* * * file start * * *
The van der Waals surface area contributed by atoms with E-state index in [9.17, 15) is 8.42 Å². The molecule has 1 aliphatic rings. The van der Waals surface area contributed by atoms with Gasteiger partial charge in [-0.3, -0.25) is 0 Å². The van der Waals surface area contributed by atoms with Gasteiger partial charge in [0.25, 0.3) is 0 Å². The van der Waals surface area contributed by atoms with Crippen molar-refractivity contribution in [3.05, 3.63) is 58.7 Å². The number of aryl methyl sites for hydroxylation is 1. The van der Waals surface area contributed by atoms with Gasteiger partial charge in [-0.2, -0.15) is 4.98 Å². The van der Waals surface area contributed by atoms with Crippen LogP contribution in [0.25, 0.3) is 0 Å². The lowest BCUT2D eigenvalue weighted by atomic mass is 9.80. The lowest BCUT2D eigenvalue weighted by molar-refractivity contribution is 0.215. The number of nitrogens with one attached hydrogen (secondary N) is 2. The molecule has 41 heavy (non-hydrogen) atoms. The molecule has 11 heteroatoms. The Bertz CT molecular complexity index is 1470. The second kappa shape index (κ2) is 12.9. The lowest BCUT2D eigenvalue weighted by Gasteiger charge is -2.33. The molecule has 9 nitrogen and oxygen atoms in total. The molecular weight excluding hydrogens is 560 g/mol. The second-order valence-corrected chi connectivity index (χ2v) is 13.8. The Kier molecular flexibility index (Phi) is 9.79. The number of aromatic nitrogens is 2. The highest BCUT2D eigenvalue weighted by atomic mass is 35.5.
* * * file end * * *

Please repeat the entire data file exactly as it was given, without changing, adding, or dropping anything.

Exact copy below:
The van der Waals surface area contributed by atoms with E-state index in [9.17, 15) is 8.42 Å². The molecule has 1 aliphatic rings. The van der Waals surface area contributed by atoms with Gasteiger partial charge in [-0.3, -0.25) is 0 Å². The van der Waals surface area contributed by atoms with Gasteiger partial charge in [0.25, 0.3) is 0 Å². The van der Waals surface area contributed by atoms with Crippen molar-refractivity contribution in [3.05, 3.63) is 58.7 Å². The number of aryl methyl sites for hydroxylation is 1. The van der Waals surface area contributed by atoms with Gasteiger partial charge in [-0.2, -0.15) is 4.98 Å². The van der Waals surface area contributed by atoms with Crippen LogP contribution in [0.25, 0.3) is 0 Å². The lowest BCUT2D eigenvalue weighted by atomic mass is 9.80. The lowest BCUT2D eigenvalue weighted by molar-refractivity contribution is 0.215. The number of nitrogens with one attached hydrogen (secondary N) is 2. The molecule has 41 heavy (non-hydrogen) atoms. The molecule has 11 heteroatoms. The Bertz CT molecular complexity index is 1470. The second kappa shape index (κ2) is 12.9. The lowest BCUT2D eigenvalue weighted by Gasteiger charge is -2.33. The molecule has 9 nitrogen and oxygen atoms in total. The molecular weight excluding hydrogens is 560 g/mol. The second-order valence-corrected chi connectivity index (χ2v) is 13.8. The Kier molecular flexibility index (Phi) is 9.79. The number of aromatic nitrogens is 2. The highest BCUT2D eigenvalue weighted by atomic mass is 35.5.